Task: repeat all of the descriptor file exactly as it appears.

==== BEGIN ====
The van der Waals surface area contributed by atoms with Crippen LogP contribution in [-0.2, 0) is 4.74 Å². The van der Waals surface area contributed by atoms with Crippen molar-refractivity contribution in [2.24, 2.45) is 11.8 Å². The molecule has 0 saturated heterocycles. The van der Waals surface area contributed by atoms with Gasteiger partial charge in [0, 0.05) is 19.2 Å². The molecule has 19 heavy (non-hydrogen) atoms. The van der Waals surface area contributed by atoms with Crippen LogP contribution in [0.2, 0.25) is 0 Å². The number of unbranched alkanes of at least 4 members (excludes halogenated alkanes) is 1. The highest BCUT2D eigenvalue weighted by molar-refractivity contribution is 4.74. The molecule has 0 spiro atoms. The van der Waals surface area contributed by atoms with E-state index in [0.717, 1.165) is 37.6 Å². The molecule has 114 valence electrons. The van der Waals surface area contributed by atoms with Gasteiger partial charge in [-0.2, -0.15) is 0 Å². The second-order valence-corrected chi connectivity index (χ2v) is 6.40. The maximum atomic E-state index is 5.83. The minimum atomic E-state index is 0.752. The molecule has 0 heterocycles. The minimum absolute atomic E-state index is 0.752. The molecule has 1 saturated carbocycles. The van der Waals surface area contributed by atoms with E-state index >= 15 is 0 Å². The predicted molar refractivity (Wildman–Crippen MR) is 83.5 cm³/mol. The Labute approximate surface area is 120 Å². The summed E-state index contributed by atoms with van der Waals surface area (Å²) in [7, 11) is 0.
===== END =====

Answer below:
The van der Waals surface area contributed by atoms with Crippen LogP contribution in [-0.2, 0) is 4.74 Å². The van der Waals surface area contributed by atoms with Crippen molar-refractivity contribution in [2.24, 2.45) is 11.8 Å². The molecule has 0 saturated heterocycles. The van der Waals surface area contributed by atoms with Gasteiger partial charge in [0, 0.05) is 19.2 Å². The molecule has 19 heavy (non-hydrogen) atoms. The van der Waals surface area contributed by atoms with Crippen LogP contribution in [0.2, 0.25) is 0 Å². The number of unbranched alkanes of at least 4 members (excludes halogenated alkanes) is 1. The highest BCUT2D eigenvalue weighted by molar-refractivity contribution is 4.74. The molecule has 0 spiro atoms. The van der Waals surface area contributed by atoms with E-state index in [0.717, 1.165) is 37.6 Å². The molecule has 114 valence electrons. The van der Waals surface area contributed by atoms with Gasteiger partial charge in [-0.2, -0.15) is 0 Å². The second-order valence-corrected chi connectivity index (χ2v) is 6.40. The maximum atomic E-state index is 5.83. The minimum atomic E-state index is 0.752. The molecule has 0 heterocycles. The minimum absolute atomic E-state index is 0.752. The molecule has 1 saturated carbocycles. The van der Waals surface area contributed by atoms with E-state index >= 15 is 0 Å². The predicted molar refractivity (Wildman–Crippen MR) is 83.5 cm³/mol. The Labute approximate surface area is 120 Å². The summed E-state index contributed by atoms with van der Waals surface area (Å²) in [7, 11) is 0.